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Creating Effective Landing Pages

Image Creating Effective Landing Pages
Creating Effective Landing Pages

By Vanessa Salvia, 12/21/08

There are times when you want a visitor to your website to be taken directly to your home page, and other times when they should be taken to a specialized page that offers exactly what they were searching for. These targeted pages are called landing pages, and it's worth investing the time to use them effectively.

What is a landing page?

Visitors clicking on a link from some outside source, typically an online ad from a Pay Per Click (PPC) campaign, should see should see a landing page that you have developed specifically to work in harmony with the search terms your online ad campaign is targeting. The home page must appeal to anyone who visits your site, so there's no way you could include all of your relevant search terms there. You should have several landing pages, and each should be narrowly focused and optimized with a group of keywords based on what the visitor already told you they're interested in, along with a clear call to action.
 


Not a trick

In days past, a commonly used tactic was to fill a webpage with content specifically designed to trick search engines into ranking the page highly, and send users to another page where the real content was and the sale was made. These were called doorway pages, gateway pages, or even landing pages. While these are still used, they are obsolete and are considered spam. A good landing page is intended to quickly provide users with what they want, not trick the search engines.

The sale process is slightly different when a visitor surfs to the home page versus a landing page. On the home page, a visitor selects from a menu, searches for the product or service they're looking for, then navigates to the product page, then decides to purchase. When a visitor is taken directly to a landing page, they are circumventing the home page. For an e-commerce site, the landing page is typically an optimized product page, which is ready to make the sale at that point.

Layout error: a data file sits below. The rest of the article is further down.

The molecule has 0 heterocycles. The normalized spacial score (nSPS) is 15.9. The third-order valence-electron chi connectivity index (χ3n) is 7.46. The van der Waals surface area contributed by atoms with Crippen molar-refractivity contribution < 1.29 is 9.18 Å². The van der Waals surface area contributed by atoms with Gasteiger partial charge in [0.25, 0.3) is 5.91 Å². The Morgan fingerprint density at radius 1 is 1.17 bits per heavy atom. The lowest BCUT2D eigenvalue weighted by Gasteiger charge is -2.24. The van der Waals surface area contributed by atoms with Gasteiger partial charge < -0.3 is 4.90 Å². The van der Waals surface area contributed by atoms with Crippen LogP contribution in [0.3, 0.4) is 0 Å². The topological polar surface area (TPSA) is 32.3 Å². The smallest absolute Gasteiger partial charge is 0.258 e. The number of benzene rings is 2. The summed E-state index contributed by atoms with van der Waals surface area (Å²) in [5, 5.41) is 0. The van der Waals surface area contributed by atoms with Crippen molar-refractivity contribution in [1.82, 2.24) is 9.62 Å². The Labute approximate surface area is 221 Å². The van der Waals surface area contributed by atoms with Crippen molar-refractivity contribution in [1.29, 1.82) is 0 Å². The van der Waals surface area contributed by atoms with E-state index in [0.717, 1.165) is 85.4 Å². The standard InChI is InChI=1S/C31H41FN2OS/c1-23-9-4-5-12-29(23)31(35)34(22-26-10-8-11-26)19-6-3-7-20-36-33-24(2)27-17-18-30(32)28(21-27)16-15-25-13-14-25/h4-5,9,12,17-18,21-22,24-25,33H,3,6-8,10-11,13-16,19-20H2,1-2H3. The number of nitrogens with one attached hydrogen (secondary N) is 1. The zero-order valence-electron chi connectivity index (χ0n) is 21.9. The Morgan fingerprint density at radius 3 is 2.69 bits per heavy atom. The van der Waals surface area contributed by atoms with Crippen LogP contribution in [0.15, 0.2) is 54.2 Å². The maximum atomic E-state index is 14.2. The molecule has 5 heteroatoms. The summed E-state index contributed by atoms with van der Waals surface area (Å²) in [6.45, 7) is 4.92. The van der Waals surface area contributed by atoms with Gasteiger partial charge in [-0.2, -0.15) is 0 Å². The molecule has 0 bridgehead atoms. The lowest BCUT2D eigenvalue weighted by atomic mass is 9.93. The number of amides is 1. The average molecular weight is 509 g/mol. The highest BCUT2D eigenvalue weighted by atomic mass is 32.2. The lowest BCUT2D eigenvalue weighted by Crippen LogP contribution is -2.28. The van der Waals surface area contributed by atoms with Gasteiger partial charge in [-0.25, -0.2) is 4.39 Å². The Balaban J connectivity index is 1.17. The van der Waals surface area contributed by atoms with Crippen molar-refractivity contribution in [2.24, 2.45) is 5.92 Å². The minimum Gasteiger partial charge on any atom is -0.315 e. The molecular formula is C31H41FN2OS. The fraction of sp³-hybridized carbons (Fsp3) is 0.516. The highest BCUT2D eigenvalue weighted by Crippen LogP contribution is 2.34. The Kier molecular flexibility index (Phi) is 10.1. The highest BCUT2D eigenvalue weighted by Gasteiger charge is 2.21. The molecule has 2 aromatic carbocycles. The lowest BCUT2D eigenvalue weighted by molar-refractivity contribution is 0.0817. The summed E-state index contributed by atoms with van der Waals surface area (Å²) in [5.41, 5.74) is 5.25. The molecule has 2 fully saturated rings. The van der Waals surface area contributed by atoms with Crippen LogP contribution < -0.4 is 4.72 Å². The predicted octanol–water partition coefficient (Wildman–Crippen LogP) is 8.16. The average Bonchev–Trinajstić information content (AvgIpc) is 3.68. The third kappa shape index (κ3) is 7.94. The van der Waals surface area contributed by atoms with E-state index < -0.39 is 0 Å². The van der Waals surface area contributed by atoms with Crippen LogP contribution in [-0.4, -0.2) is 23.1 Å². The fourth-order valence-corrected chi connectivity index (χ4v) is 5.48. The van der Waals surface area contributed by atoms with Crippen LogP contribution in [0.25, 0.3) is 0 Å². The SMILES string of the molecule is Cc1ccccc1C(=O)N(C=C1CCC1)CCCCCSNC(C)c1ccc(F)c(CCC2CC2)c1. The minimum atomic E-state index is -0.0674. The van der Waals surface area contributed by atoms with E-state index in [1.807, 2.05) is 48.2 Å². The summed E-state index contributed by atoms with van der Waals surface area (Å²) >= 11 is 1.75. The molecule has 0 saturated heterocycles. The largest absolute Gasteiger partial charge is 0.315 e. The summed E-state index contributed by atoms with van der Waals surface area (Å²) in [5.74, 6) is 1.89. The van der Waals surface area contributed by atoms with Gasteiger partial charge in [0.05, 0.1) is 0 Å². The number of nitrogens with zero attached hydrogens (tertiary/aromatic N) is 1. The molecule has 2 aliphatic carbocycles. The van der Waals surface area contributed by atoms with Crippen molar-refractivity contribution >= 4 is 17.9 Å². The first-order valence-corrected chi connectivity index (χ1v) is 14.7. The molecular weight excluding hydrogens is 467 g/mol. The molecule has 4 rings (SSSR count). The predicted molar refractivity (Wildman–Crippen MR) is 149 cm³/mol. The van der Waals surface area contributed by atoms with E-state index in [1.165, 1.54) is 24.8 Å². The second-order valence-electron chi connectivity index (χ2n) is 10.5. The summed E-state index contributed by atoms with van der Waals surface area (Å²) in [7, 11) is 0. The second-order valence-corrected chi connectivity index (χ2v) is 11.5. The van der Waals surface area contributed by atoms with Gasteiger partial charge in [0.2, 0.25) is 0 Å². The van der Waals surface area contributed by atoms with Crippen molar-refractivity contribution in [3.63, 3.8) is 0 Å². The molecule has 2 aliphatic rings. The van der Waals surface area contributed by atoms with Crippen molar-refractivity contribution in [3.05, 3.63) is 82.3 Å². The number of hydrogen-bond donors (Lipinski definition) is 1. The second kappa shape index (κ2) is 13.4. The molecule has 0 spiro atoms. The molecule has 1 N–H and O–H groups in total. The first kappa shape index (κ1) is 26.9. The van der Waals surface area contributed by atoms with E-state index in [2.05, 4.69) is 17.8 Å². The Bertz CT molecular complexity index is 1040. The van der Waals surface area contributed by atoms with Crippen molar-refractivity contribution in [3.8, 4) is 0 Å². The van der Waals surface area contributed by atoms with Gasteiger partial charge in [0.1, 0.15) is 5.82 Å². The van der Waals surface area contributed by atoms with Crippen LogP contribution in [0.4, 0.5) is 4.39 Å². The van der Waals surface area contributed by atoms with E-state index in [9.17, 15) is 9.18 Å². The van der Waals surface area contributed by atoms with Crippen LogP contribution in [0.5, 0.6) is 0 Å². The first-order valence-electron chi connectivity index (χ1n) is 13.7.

Let's say you sell patio furniture. One of your PPC terms might be "wicker chairs." If a person searches for "wicker chairs" your ad should pop up, and when they click on that ad, it should take them directly to an optimized page offering wicker patio furniture. Taking them to the home page where they have to navigate through all of your wood, aluminum, plastic, and iron furniture options would be a mistake. They've already told you they want wicker, so take them directly to it! If they choose to browse your whole collection of patio furniture, they can.

Can't tweak the product pages that much?

If for some reason you don't want to or don't have enough control over your site to tweak your product pages to the extent that would make a good landing page, one option is to create some information pages that link to the product purchasing page. These pages could include testimonials from happy customers, product information and comparisons, some images, and links to the targeted product page. This isn't the best approach, but can be a workable solution.

Use with email marketing campaigns, too

A landing page isn't just for Internet searches-use them in conjunction with your email marketing campaign, too. Your email blast or newsletter could be enhanced by linking directly to an optimized interior landing page rather than your home page, especially one that repeats the email's call to action.

Optimizing a landing page

There are different opinions about structuring a landing page. There's agreement that a landing page should be targeted, but some people will say it should contain information only about the main offer and nothing else, while others will say that you should provide easy access to the rest of your site. My feeling is that your PPC campaign will be driving highly targeted traffic to your site, so your landing page message should be narrowly focused on the primary offer, but, should also allow for easy access to the home page. After all, they may be searching for a wicker chair but they might want to see your umbrellas, too. Experimenting and analyzing your successes should tell you the right way to go for your business.